It's always been assumed the older you get the more prone you are to heart disease. But now a new British study has suggested that how much stress you are under at work can also be a crucial factor, with stressed-out workers aged under 50 two thirds more likely to suffer from heart disease.
Workers with heavy workloads and little control over decisions affecting their working lives were found to be 68 per cent more likely to suffer from coronary heart disease (CHD) than workers who had less stressful jobs, the study by academics at University College London has argued.
The team monitored more than 10,000 civil servants over 12 years and concluded that a stressful job had a direct biological impact on the body.
Intense workplace demands also encouraged smoking, poor diet and a lack of physical activity – all of which are linked to an increased danger of heart disease.
The study looked at how workers felt about their job, monitored heart rate variability, blood pressure and the amount of the stress hormone cortisol in the blood.
They also took notes about diet, exercise, smoking and drinking and recorded how many developed coronary heart disease or suffered a heart attack and how many had died of it.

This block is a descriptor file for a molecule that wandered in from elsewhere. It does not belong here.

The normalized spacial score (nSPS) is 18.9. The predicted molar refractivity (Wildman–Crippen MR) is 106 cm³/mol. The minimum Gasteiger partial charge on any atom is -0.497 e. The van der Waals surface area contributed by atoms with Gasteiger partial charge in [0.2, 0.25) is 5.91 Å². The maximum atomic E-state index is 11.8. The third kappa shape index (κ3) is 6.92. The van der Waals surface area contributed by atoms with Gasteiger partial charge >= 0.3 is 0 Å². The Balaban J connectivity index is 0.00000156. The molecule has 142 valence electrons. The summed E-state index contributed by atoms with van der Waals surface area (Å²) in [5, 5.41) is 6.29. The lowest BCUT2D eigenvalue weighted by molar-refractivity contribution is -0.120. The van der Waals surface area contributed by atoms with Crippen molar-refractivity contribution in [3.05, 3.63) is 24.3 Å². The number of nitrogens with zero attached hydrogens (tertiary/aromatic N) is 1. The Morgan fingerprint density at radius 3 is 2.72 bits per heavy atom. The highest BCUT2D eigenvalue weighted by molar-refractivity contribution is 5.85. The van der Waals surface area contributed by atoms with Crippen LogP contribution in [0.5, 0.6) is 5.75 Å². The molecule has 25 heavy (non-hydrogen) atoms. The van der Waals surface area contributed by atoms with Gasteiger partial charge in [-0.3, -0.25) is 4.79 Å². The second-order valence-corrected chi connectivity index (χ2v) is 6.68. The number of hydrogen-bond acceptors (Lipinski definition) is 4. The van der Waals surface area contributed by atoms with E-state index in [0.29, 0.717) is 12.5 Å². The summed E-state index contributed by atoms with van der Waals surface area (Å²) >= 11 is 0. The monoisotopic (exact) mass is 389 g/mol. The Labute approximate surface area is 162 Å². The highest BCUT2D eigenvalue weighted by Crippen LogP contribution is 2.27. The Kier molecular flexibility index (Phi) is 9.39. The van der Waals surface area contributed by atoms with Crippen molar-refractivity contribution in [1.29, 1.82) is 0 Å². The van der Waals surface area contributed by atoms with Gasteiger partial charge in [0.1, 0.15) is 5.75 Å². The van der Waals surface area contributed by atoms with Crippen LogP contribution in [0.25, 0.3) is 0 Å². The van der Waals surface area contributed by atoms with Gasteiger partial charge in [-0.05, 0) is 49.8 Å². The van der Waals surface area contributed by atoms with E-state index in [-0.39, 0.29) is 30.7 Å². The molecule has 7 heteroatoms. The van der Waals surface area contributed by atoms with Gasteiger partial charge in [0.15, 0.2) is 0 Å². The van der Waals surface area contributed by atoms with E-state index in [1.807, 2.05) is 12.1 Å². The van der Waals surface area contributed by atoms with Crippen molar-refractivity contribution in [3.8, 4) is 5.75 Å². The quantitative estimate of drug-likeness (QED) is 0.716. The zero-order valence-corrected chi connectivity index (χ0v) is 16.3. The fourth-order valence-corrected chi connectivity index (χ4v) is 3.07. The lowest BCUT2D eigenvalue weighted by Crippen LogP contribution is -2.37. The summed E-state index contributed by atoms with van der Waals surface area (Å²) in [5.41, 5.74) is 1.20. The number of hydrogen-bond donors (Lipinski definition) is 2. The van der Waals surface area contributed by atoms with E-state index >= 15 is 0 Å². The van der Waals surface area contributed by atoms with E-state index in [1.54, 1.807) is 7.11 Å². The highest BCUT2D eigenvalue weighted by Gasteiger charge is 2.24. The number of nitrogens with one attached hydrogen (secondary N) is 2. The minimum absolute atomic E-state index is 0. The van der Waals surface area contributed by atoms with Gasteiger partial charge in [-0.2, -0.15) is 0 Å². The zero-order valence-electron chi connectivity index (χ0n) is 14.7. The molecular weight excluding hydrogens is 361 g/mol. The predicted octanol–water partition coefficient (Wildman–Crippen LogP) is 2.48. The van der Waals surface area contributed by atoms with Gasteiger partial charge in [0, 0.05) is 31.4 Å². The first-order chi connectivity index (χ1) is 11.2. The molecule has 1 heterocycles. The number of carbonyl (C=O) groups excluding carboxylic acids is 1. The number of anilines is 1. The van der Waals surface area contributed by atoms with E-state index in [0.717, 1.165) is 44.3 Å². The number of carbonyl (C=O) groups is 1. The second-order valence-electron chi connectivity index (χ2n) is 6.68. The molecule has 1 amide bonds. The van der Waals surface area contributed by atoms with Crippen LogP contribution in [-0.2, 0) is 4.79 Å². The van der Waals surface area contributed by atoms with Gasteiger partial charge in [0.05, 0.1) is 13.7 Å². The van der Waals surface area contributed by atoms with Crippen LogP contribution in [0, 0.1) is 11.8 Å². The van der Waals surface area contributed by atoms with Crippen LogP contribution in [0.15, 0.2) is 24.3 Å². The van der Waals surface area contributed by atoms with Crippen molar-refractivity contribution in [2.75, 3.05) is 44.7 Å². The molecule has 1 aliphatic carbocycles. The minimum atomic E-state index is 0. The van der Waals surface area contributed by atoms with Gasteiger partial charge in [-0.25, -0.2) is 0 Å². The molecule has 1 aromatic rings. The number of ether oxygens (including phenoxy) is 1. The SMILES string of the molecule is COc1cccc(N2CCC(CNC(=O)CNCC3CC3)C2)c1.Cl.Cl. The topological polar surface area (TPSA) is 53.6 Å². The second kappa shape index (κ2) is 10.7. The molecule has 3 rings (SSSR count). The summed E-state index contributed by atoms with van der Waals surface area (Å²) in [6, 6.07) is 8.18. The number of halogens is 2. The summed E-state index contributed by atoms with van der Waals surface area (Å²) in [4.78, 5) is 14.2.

Heart disease is, of course, not the only health condition that can be suffered by middle-aged workers.
A study, also by UCL, back in 2004 concluded that men who worked hard for poor rewards were three times more likely to develop diabetes as more senior level workers.
In the most recent study, published in the medical journal the European Heart Journal, lead researcher Dr Tarani Chandola said: "During 12 years of follow up, we found that chronic work stress was associated with CHD and this association was stronger both among men and women aged under 50.
"Among people of retirement age – and therefore less likely to be exposed to work stress – the effect on CHD was less strong," he added.
The study found that stressful situations triggered immediate increases in levels of the hormone adrenaline and boosted the heart rate, gradually subsiding when conditions returned to normal. But repeatedly high levels of stress caused wear and tear.
As a result the hearts of those under the most pressure became less able to change the rate at which they beat in response to stress over time.